Book of Revelation
Traditionally the authorship has been ascribed John, an Apostle of Christ, while John was imprisoned on the island of Patmos, notwithstanding "modern scholarship" which claims that nothing can be determined about the author other than that he was a Christian prophet or some putative figure called "John of Patmos".
It records a series of visions dealing with the End Times; Jesus Christ Himself provided the visions to John.
Due to its prophetic nature Revelation is considered a difficult book to understand (though its imagery has made it a popular one). It has also given rise to a cottage industry of sorts with the almost endless number of books attempting to interpret the prophecies in light of modern-day political events (along with conferences and seminars to sell those books).
- 1 Acceptance as Canonical
- 2 Content
- 3 Interpretations
- 4 In Popular Culture
- 5 See also
- 6 References
Acceptance as Canonical
The Book of Revelation was one of the last books to be fully accepted into the New Testament Canon largely due to its difficulty in being understood. To this day the Eastern Orthodox church does not include it in its Divine Liturgy (though it is included in Roman Catholic and Protestant ones). Martin Luther did not consider it to be apostolic or prophetic in 1522 (though by 1530 he had largely changed his view); John Calvin did not write a commentary on it (the only Biblical book on which he did not).
Chapter 1 is John's introduction to the book.
John explains that he was exiled to Patmos for preaching the Gospel. While in the Spirit on the Lord's Day (Sunday) Jesus Christ appears to him with a countenance bright as the son, walking in the midst of seven golden candlesticks holding seven stars, with a two-edged sword proceeding from His mouth. John is instructed to "[w]rite the things which thou hast seen, and the things which are, and the things which shall be hereafter" (verse 19) and send them to seven specified congregations located in Asia Minor (modern day Turkey): the congregations at Ephesus, Smyrna, Pergamum, Thyatira, Sardis, Philadelphia, and Laodicea.
Letters to the Churches
Chapters 2 and 3 consist of seven letters, one each to the seven churches listed in Chapter 1.
Four of the seven churches (Ephesus, Smyrna, Pergamum, and Thyatira) are commended for their actions but also warned that if they did not repent of certain deeds done, punishment would come upon them. The church at Philadelphia is commended only and not admonished; the churches at Sardis and Laodicea are not commended at all but only admonished (the wording for the Laodicean church differs from the others in that they are either told or warned of impending punishment—the KJV says that he "would spew them out of his mouth", while other translations state that it was a warning of future punishment—then told to repent).
From Chapter 4 through the end of the book are shown the numerous prophetic visions for which Revelation is best known, even in the secular world.
The events of the book are largely centered around two periods: a seven-year period widely known as The Tribulation (during which the judgments revealed will take place), followed immediately thereafter by a 1,000-year period widely known as The Millennial Reign (also sometimes called the "Millennium", which means "1,000 years") when Jesus Christ will reign as King over all the Earth.
The events of the Tribulation are outlined in Chapters 4 through 18. However, it is commonly believed that Chapters 12-14 recount past events (such as the war in Heaven featuring Satan and his demons vs. Michael and his angels).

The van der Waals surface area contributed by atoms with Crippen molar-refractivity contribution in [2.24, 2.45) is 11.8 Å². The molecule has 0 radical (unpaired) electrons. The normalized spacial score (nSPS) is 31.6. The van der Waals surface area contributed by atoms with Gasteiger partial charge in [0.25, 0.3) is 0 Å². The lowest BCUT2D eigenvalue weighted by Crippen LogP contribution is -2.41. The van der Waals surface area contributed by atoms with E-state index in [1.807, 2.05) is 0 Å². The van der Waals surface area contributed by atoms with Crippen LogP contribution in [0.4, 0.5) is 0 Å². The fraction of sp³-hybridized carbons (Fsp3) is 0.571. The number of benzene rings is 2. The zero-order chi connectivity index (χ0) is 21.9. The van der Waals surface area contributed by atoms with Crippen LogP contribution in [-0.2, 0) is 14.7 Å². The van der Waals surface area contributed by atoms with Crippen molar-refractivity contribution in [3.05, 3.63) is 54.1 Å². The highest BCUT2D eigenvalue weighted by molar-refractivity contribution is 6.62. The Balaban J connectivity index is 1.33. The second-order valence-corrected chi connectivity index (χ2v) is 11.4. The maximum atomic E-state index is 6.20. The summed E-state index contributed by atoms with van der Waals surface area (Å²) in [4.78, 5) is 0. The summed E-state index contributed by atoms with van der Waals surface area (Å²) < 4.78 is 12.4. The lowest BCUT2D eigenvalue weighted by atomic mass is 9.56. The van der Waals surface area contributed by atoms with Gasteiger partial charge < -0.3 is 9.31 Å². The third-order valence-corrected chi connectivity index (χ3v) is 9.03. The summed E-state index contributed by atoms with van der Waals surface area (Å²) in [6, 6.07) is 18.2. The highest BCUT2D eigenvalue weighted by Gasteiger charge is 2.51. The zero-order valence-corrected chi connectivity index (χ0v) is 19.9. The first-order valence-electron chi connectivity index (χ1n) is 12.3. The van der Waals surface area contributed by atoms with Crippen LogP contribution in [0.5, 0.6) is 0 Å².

There is wide disagreement among religious scholars as to the fate of Christians before the Tribulation period. Revelation itself does not discuss this topic.
What is understood is that, at the outset of the Tribulation, a figure called the Antichrist (or the Beast) will rise on the scene. He will establish a one-world government to which all must pledge allegiance, in order to buy or sell, by taking on themselves a mark consisting of the Number of the Beast (also called the Mark of the Beast, and best known by its numerical designation of 666); however, those who take the mark consign themselves to ultimate eternal damnation. He is accompanied by a religious figure, the False Prophet, who will establish a one-world religion in direct opposition to Christianity, to which all must adhere. Though there will be those who resist (notably the Two Witnesses and a group of 144,000 evangelists, often believed to be Jewish), the Antichrist will largely be successful in opposing and killing those who resist him.
The Antichrist will establish a peace treaty with Israel for seven years, allowing Israel to rebuild its long-awaited Temple and restore the Jewish sacrificial system. Once the Temple is completed at the mid-way point of the treaty, the Antichrist will reveal his true nature: he will enter the Temple and proclaim himself to be the awaited Messiah. At this point, the world will be subject to a series of ever-harsher judgments.
Ultimately world events will lead to a final battle between the nations of the world (led by the Antichrist) and Israel culminating at the Battle of Armageddon. Israel will find itself on the brink of extinction when Jesus Christ Himself will return with an army (commonly believed to consist of all Christians from all of history) and defeat the Antichrist and False Prophet.
During the Tribulation period a total of 21 judgments are pronounced on the earth, grouped into three series of seven judgments each. The first seven are announced by the breaking of Seals, the next seven announced by the blowing of Trumpets, and the final seven announced by the pouring out of Bowls.
The first four seals are widely-known even in the secular world by their appearance as four horses and riders, commonly referred to as The Four Horsemen of the Apocalypse. Traditionally they are referred to as Pestilence, War, Famine, and Death; however, the Bible itself only directly names Death. The first horseman is believed by some to refer to the Antichrist (as it appears early in Chapter 3), while other interpretations (common among those holding to Postmillenial views) equate it to worldwide Gospel preaching. Some scholars hold to a direct correlation between the events of the seals and the list of events found in the Olivet Discourse, as found in Matthew 24. According to this view, the first four seals are usually perceived as being the beginning of birth pangs (Matthew 24:4-8).